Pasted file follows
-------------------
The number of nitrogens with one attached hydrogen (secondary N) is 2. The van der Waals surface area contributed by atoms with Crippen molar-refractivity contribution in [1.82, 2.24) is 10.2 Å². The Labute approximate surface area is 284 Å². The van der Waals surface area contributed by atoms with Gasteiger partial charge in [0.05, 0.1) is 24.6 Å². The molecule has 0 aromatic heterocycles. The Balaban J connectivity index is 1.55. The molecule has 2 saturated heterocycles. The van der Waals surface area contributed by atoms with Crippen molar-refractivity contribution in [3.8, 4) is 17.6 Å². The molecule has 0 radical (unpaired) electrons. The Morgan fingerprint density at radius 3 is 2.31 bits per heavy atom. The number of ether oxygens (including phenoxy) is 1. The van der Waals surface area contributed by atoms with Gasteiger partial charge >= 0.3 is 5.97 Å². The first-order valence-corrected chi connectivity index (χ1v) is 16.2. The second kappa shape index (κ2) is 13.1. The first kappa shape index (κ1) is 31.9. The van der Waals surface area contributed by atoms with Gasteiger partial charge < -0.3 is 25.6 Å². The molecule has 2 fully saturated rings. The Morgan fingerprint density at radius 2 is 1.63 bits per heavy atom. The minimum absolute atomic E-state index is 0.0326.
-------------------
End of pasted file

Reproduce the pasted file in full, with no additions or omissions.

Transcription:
The number of nitrogens with one attached hydrogen (secondary N) is 2. The van der Waals surface area contributed by atoms with Crippen molar-refractivity contribution in [1.82, 2.24) is 10.2 Å². The Labute approximate surface area is 284 Å². The van der Waals surface area contributed by atoms with Gasteiger partial charge in [0.05, 0.1) is 24.6 Å². The molecule has 0 aromatic heterocycles. The Balaban J connectivity index is 1.55. The molecule has 2 saturated heterocycles. The van der Waals surface area contributed by atoms with Crippen molar-refractivity contribution in [3.8, 4) is 17.6 Å². The molecule has 0 radical (unpaired) electrons. The Morgan fingerprint density at radius 3 is 2.31 bits per heavy atom. The number of ether oxygens (including phenoxy) is 1. The van der Waals surface area contributed by atoms with Gasteiger partial charge >= 0.3 is 5.97 Å². The first-order valence-corrected chi connectivity index (χ1v) is 16.2. The second kappa shape index (κ2) is 13.1. The first kappa shape index (κ1) is 31.9. The van der Waals surface area contributed by atoms with Gasteiger partial charge < -0.3 is 25.6 Å². The molecule has 2 fully saturated rings. The Morgan fingerprint density at radius 2 is 1.63 bits per heavy atom. The minimum absolute atomic E-state index is 0.0326.